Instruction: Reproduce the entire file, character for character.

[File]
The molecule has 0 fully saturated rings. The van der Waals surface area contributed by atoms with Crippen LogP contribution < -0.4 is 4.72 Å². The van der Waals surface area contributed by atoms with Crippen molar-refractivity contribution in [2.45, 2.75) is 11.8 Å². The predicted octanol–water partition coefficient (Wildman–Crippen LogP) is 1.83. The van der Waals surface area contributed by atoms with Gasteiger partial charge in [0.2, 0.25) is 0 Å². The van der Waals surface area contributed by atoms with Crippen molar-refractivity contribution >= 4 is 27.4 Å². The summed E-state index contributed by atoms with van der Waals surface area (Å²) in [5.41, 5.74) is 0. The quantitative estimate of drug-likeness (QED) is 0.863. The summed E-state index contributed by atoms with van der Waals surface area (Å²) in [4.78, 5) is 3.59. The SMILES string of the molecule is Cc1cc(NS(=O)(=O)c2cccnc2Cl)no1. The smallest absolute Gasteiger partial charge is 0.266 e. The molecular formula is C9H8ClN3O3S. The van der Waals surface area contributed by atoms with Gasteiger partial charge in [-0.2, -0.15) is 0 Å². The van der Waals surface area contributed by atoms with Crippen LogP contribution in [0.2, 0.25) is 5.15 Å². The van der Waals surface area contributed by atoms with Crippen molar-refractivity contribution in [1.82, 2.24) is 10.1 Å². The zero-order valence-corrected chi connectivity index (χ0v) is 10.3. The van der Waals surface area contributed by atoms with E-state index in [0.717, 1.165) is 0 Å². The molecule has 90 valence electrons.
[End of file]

The molecule has 0 fully saturated rings. The van der Waals surface area contributed by atoms with Crippen LogP contribution < -0.4 is 4.72 Å². The van der Waals surface area contributed by atoms with Crippen molar-refractivity contribution in [2.45, 2.75) is 11.8 Å². The predicted octanol–water partition coefficient (Wildman–Crippen LogP) is 1.83. The van der Waals surface area contributed by atoms with Gasteiger partial charge in [0.2, 0.25) is 0 Å². The van der Waals surface area contributed by atoms with Crippen molar-refractivity contribution >= 4 is 27.4 Å². The summed E-state index contributed by atoms with van der Waals surface area (Å²) in [5.41, 5.74) is 0. The quantitative estimate of drug-likeness (QED) is 0.863. The summed E-state index contributed by atoms with van der Waals surface area (Å²) in [4.78, 5) is 3.59. The SMILES string of the molecule is Cc1cc(NS(=O)(=O)c2cccnc2Cl)no1. The smallest absolute Gasteiger partial charge is 0.266 e. The molecular formula is C9H8ClN3O3S. The van der Waals surface area contributed by atoms with Gasteiger partial charge in [-0.2, -0.15) is 0 Å². The van der Waals surface area contributed by atoms with Crippen LogP contribution in [0.2, 0.25) is 5.15 Å². The van der Waals surface area contributed by atoms with Crippen molar-refractivity contribution in [1.82, 2.24) is 10.1 Å². The zero-order valence-corrected chi connectivity index (χ0v) is 10.3. The van der Waals surface area contributed by atoms with E-state index in [0.717, 1.165) is 0 Å². The molecule has 90 valence electrons.